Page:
What is Vapor Intrusion?

Vapor intrusion is a way that contamination in soil or groundwater can get into the indoor air. Contaminants that are spilled onto the ground or leak from underground storage tanks can seep down through the soil and dissolve into the groundwater.  Certain contaminants can evaporate from the groundwater into air pockets in the soil and travel upwards. In undeveloped areas, the contaminants disperse into the air.  However, in developed areas, vapors can enter buildings and impact indoor air quality.   This movement of contaminants into a building is called vapor intrusion.  

How do vapors get into buildings?

When contaminated vapors are present directly next to or underneath the foundation of a building, vapor intrusion is possible.  Warm air rising in the building can draw vapors through cracks, holes for utilities, or other openings in the foundation.  This is often more likely to occur in the winter months when the frost layer, operation of furnaces, and closed windows increase the potential for vapor intrusion.  Vapors can also travel through the permeable gravel used to backfill utility line installations, and be drawn into nearby buildings.

What contaminants might be entering my home?

Only certain contaminants are a concern.  Metals like lead or chromium do not cause indoor air vapor problems because they do not evaporate or volatilize.  Volatile organic compounds (VOCs) are a group of contaminants that can easily become vapors.  VOCs are found in petroleum products such as gasoline or fuel oil and solvents used for dry cleaning and industrial uses.

Are there other sources of indoor air contamination?

Yes. VOCs are found in many household products including paints, paint strippers, thinners, glues, cigarette smoke, aerosol sprays, mothballs, air fresheners, new carpeting or furniture, fuels, and recently dry cleaned clothes.  These products can be a source of VOCs found in indoor air.  MassDEP does not regulate VOCs in indoor air from household products.

Why is vapor intrusion a concern?

Exposure to VOCs can cause an increased risk of adverse health effects.  Whether or not a person experiences any health effects depends on several factors, including the amount and length of exposure, the toxicity of the chemical and the individual's sensitivity to the chemical.  When the vapor intrusion is the result of environmental contamination, MassDEP requires that steps be taken to eliminate the exposure as much as possible.

What should I expect if vapor intrusion is a concern near my home?

For sites with VOC contamination, where petroleum or solvents have contaminated soil or groundwater, MassDEP requires that the potential for vapor intrusion be investigated.  You may be contacted by the site owner or others working on the cleanup. Your cooperation and consent would be requested before any testing/sampling is done on your property. You may ask the person contacting you questions about the work being done, or you may contact MassDEP.

How can you tell if VOCs are from chemicals in my home or from vapor intrusion?

To determine if vapor intrusion is a concern, samples of the groundwater and soil gas near your home may be taken.   Soil gas samples collected beneath the foundation are often the most reliable method to determine if vapors are present under the building and could cause a problem.  Indoor and outdoor air samples may also be collected.  A comparison of all the data is conducted to determine whether vapor intrusion may be occurring.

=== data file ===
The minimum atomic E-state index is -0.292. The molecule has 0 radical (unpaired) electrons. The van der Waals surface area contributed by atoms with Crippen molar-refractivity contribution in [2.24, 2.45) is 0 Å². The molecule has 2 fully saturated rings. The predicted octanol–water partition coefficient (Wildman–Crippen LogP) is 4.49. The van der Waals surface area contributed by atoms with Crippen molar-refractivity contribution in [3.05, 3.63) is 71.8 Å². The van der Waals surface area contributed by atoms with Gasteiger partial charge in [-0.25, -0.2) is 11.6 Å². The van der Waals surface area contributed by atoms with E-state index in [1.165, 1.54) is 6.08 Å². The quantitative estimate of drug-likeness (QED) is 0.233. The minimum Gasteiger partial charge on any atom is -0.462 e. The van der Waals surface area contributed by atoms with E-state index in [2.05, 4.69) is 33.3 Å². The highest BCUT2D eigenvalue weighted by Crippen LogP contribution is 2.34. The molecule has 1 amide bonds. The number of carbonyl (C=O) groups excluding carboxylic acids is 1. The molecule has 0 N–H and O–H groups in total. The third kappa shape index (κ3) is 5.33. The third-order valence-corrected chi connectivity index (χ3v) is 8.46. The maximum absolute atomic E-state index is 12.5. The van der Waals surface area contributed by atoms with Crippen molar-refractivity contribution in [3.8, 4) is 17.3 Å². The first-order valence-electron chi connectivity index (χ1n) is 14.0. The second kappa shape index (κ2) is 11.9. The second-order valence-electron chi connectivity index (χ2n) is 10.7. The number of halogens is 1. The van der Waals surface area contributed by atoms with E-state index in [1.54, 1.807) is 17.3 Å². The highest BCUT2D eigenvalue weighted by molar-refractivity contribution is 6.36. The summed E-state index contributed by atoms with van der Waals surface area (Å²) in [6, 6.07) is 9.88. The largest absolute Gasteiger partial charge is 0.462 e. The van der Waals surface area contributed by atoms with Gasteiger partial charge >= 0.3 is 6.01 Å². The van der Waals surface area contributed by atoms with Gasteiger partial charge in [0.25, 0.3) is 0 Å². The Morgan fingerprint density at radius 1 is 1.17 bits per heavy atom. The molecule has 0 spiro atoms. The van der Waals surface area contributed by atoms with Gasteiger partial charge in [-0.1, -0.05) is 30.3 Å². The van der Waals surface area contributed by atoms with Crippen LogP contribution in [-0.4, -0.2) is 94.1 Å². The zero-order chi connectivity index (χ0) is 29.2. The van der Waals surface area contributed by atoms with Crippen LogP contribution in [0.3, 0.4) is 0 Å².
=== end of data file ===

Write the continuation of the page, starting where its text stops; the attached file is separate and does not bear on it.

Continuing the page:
What happens if a problem is found?

If vapor intrusion is affecting the air in your home, measures can be taken to address the problem, including sealing cracks in the foundation, covering sumps, adjusting the building heating, ventilation and air-conditioning systems or installing a sub-slab depressurization system.

What is a sub-slab depressurization system?

One of the more reliable solutions to address vapor intrusion is to install a sub-slab depressurization system or SSDS.  A SSDS is very similar to a radon mitigation system.  The system prevents gases in the soil from entering the home.  A low amount of suction is applied below the foundation and the vapors are vented to the outside through a pipe.  The system is operated until it is no longer needed.

Vapor Intrusion References

Indoor Air Guidance Project Blog

WSC #11-435 Interim Final Vapor Intrusion Guidance pdf format of WSC-11-435 Interim Final Vapor Intrusion Guidance file size 1MB doc format of WSC-11-435 Interim Final Vapor Intrusion Guidance file size 2MB

MassDEP, Indoor Air Sampling and Evaluation Guide, WSC 02-430, April 2002 pdf format of WSC-02-430 Indoor Air Sampling and Evaluation Guide doc format of WSC-02-430 Indoor Air Sampling and Evaluation Guide file size 2MB

MassDEP, Guidelines for the Design, Installation, and Operation of Sub-Slab Depressurization Systems, December 1995 pdf format of Guidelines for Sub-Slab Depressurization Systems doc format of Guidelines for Sub-Slab Depressurization Systems

MassDEP, Vapor Intrusion Into Buildings Through a Study of Field Data, October 1996 pdf format of An Evaluation of Vapor Intrusion Into Buildings doc format of An Evaluation of Vapor Intrusion Into Buildings

New York Department of Health, Guidance for Evaluation Soil Vapor Intrusion in the State of New York, October 2006

USEPA, Evaluating the Vapor Intrusion into Indoor Air, 530-F-02-052, November 2002

ITRC, Vapor Intrusion Pathway:  A Practical Guideline, January 2007

ITRC, Vapor Intrusion Pathway:  Investigative Approaches for Typical Scenarios, January 2007

Wisconsin Department of Health and Family Services, Vapor intrusion Fact Sheet